We did a Denali Park tour- I thought very interesting. Had a grizzly feeding right outside my window on the bus- had limited views of the mountain.
Cousin did a bear viewing excursion and loved it- $600/day is more than I could afford however, I understand if the flights are not completely booked the day before tour, you can book for 1/2 price- she did that out of Homer.
Instead of doing a tour to Mendenhall Glacier- we just took a bus- easy to do, less expensive .

In Talkeetna we did a raft trip- fun- sounds like something teenagers would like- very cute town. We were there on the 4th of Jul.

We loved the Homer area- we did our trip the end of June-first week of July
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Old Mar 13th, 2013, 07:15 AM
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Off course it all depends on time AND budget...

When I think ab. a 2 weeks vacation and 2 more days for possible flights, I could advice to start with the cruise -depart from Vancouver- to Seward/Alaska and add a one week trip with an RV.
We did the cruise as suggested here after and it was great in any possible way!
"The Radiance of the Seas" is a floating 5* juwel with fantastic crew and where food is outstanding!
The beauty of the Inside Passage is also the fact that it is endless, mystic and large. The ports are well chosen and worth a visit, excursions are in all sort of cat. and f.i. Juneau - Capital of Alaska- is quite interesting, specially because one only can get there by plane or ship...
I could give you some interesting advice for booking, as well for the ship, excursions...


For the post-cruise I would suggest to make a choice between doing a part of Alaska, or touring and trying to see as much as possible, so that you would have an idea, may be for a later and longer vacation.

Are you looking for something unforgetable and willing to spend the money...go to the bears...
We stayed 2 days (2011). Words can't explain the joy; the magical feeling!
We have been there with our daughters and the memorable experience got us closer than ever before...


Anyway, Alaska is big and planning is crucial, but if you would like to go and do the cruise, don't wait much longer or you will be to late...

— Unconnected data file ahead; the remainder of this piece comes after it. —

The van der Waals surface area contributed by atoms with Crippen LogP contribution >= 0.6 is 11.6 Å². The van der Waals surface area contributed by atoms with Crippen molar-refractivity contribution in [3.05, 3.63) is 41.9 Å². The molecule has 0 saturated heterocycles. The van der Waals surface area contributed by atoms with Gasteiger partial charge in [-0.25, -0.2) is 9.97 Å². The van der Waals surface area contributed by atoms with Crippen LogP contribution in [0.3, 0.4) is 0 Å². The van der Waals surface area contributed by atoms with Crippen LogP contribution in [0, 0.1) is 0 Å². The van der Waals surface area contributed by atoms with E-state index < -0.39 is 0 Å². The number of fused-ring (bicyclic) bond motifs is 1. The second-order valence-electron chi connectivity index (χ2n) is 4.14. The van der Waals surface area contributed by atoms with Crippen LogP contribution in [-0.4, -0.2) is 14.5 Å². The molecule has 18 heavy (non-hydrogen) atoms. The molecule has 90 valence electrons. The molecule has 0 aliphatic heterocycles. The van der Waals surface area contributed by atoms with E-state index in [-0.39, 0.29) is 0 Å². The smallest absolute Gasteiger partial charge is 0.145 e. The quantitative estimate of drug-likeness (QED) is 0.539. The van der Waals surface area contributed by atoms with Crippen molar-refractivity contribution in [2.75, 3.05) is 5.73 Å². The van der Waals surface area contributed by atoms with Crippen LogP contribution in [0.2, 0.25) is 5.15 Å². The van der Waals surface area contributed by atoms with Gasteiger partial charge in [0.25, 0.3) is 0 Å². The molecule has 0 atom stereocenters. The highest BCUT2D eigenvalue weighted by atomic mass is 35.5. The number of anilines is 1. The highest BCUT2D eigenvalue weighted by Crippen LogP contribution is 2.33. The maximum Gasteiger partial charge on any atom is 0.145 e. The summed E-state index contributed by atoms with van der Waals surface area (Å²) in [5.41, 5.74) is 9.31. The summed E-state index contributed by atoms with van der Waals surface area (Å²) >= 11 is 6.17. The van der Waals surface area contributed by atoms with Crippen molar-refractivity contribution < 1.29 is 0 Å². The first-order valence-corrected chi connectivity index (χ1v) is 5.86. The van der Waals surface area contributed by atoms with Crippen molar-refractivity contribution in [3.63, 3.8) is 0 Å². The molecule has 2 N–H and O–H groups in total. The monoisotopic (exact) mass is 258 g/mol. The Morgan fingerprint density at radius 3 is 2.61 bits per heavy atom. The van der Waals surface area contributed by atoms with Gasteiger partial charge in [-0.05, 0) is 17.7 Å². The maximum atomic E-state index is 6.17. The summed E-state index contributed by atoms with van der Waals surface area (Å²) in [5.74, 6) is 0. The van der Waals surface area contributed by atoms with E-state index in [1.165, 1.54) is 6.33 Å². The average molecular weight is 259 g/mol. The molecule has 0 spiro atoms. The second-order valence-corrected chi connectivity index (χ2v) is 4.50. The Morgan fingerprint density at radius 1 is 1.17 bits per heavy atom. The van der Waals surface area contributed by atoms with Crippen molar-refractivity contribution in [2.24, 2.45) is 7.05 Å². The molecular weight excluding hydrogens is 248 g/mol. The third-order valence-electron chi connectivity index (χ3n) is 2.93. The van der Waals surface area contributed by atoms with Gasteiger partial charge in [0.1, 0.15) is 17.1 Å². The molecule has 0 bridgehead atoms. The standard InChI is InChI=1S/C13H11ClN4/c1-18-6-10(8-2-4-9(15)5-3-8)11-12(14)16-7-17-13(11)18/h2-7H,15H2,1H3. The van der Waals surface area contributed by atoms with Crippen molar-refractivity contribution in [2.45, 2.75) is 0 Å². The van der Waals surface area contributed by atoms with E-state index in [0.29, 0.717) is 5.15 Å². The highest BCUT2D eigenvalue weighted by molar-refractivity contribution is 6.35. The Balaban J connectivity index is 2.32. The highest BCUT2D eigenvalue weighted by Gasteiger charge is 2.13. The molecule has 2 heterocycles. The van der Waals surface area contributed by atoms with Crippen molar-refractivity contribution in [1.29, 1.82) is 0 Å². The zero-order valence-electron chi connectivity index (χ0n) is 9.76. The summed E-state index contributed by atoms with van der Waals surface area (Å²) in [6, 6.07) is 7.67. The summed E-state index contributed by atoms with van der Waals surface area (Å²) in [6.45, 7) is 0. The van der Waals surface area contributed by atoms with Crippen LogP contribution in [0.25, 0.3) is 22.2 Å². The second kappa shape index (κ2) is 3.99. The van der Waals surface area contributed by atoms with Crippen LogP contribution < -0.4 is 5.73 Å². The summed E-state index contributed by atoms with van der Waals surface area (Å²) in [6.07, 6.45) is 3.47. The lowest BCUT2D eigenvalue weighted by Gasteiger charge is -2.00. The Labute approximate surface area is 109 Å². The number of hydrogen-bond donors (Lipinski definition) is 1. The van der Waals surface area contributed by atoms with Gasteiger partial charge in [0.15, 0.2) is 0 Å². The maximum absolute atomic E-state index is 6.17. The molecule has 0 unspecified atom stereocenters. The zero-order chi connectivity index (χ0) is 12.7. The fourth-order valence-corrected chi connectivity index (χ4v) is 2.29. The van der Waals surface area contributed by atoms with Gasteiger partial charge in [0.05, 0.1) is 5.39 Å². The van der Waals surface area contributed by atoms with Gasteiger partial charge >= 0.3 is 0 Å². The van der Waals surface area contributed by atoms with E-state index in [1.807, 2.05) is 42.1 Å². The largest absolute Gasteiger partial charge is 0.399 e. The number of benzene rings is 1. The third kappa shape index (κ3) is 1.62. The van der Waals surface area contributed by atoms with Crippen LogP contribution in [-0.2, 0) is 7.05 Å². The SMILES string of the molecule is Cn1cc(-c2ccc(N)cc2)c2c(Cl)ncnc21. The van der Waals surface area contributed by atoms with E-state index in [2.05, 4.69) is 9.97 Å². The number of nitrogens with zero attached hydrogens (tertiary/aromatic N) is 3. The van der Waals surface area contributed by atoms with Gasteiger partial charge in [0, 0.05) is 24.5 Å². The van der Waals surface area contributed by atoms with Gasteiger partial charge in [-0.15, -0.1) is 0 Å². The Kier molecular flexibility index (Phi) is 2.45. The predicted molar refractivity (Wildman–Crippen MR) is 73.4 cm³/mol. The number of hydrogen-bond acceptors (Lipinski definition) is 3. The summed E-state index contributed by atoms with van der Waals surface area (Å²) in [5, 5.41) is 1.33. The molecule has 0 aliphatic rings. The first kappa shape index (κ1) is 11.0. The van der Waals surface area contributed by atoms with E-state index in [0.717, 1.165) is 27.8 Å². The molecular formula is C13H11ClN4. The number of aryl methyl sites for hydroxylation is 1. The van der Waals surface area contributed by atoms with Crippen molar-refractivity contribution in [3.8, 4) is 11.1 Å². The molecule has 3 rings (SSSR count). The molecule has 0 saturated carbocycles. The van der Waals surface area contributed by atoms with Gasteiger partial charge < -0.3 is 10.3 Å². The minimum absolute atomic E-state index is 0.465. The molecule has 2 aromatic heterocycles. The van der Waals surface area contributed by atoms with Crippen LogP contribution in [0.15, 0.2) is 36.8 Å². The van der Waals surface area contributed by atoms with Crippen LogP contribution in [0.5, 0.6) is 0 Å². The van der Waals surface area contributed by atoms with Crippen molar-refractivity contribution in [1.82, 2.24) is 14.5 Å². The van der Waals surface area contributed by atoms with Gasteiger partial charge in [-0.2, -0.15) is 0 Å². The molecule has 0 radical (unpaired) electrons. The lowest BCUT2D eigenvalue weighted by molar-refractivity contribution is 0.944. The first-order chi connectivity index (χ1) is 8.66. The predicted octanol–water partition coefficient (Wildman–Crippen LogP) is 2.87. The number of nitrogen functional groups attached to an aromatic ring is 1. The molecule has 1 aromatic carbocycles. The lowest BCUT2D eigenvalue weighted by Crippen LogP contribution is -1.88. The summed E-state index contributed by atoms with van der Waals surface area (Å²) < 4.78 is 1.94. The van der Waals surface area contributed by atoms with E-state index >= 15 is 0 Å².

Hope this was helpfull. If you would like anymore help/information, don't hesitate to ask!
BTW, cruise will cost ab. $7.200 (cabin with 4)

Have a nice day.
Rudy (4.08PM)
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Old Mar 14th, 2013, 06:57 PM
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Thanks for the comments. I would be interested in any advice about booking -- I was wondering whether you should book now (for an August trip), or wait until May when the cruise lines might start to cut their rates substantially to fill any unoccupied berths?
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Old Mar 15th, 2013, 04:12 AM
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I have been getting all sorts of emails about Alaska cruise discounts since I had originally planned to do a cruise this summer in Alaska. I would contact an agent now and see what is available. I also encourage you to read the posts on www.cruisecritic.com . Lots of cruising information there.

A cruise is really the best way to see SE Alaska. You use your ship to get to the ports and then you need to take the excursions. These tours, I would definitely book on my own--not through the cruiseline.

After a cruise, many people seem to enjoy a week driving and staying on the Kenai Peninsula and Denali. After researching, we have decided not to cruise this year and spend 2 weeks travelling around this area. We would still love to take an Alaska cruise someday.

I also notice some info here that I disagree with. Princess Cruises is a very good line for Alaska. They go to Glacier Bay--this would be a priority for me. So does Holland America and one ship in the Norwegian line.

The greatest cruises in my opinion are the small ships that are mentioned here but they are out of our price range.